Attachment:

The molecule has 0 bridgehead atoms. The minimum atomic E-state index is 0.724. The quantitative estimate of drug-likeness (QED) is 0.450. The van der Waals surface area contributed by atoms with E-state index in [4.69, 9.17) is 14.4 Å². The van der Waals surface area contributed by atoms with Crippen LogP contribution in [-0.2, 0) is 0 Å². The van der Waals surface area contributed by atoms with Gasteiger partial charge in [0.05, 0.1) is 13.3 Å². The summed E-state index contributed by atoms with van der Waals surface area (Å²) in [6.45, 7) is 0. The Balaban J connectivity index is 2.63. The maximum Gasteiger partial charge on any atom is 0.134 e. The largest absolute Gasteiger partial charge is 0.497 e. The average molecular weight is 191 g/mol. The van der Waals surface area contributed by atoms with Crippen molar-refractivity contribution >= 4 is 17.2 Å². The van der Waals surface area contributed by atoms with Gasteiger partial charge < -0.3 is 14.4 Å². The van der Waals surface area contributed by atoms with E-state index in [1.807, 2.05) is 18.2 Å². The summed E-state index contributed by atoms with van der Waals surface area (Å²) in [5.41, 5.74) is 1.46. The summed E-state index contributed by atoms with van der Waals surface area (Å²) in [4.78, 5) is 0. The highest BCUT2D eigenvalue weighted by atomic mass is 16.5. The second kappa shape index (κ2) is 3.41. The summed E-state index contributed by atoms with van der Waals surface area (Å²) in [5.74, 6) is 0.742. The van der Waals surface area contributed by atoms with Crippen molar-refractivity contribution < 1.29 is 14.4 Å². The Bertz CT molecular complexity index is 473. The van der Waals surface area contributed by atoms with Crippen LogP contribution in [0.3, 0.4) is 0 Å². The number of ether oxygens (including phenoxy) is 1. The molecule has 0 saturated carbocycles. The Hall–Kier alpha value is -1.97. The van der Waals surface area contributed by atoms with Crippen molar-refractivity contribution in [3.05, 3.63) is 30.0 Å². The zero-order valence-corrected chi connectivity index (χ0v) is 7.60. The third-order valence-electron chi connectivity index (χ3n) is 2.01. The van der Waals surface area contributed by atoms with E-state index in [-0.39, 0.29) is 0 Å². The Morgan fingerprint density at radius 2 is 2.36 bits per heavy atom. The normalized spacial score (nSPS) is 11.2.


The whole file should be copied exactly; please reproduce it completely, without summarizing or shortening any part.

The molecule has 0 bridgehead atoms. The minimum atomic E-state index is 0.724. The quantitative estimate of drug-likeness (QED) is 0.450. The van der Waals surface area contributed by atoms with E-state index in [4.69, 9.17) is 14.4 Å². The van der Waals surface area contributed by atoms with Crippen LogP contribution in [-0.2, 0) is 0 Å². The van der Waals surface area contributed by atoms with Gasteiger partial charge in [0.05, 0.1) is 13.3 Å². The summed E-state index contributed by atoms with van der Waals surface area (Å²) in [6.45, 7) is 0. The Balaban J connectivity index is 2.63. The maximum Gasteiger partial charge on any atom is 0.134 e. The largest absolute Gasteiger partial charge is 0.497 e. The average molecular weight is 191 g/mol. The van der Waals surface area contributed by atoms with Crippen molar-refractivity contribution >= 4 is 17.2 Å². The van der Waals surface area contributed by atoms with Gasteiger partial charge < -0.3 is 14.4 Å². The van der Waals surface area contributed by atoms with E-state index in [1.807, 2.05) is 18.2 Å². The summed E-state index contributed by atoms with van der Waals surface area (Å²) in [5.41, 5.74) is 1.46. The summed E-state index contributed by atoms with van der Waals surface area (Å²) in [4.78, 5) is 0. The highest BCUT2D eigenvalue weighted by atomic mass is 16.5. The second kappa shape index (κ2) is 3.41. The summed E-state index contributed by atoms with van der Waals surface area (Å²) in [5.74, 6) is 0.742. The van der Waals surface area contributed by atoms with Crippen molar-refractivity contribution < 1.29 is 14.4 Å². The Bertz CT molecular complexity index is 473. The van der Waals surface area contributed by atoms with Crippen LogP contribution in [0.3, 0.4) is 0 Å². The number of ether oxygens (including phenoxy) is 1. The molecule has 0 saturated carbocycles. The Hall–Kier alpha value is -1.97. The van der Waals surface area contributed by atoms with Crippen molar-refractivity contribution in [3.05, 3.63) is 30.0 Å². The zero-order valence-corrected chi connectivity index (χ0v) is 7.60. The third-order valence-electron chi connectivity index (χ3n) is 2.01. The van der Waals surface area contributed by atoms with E-state index in [-0.39, 0.29) is 0 Å². The Morgan fingerprint density at radius 2 is 2.36 bits per heavy atom. The normalized spacial score (nSPS) is 11.2.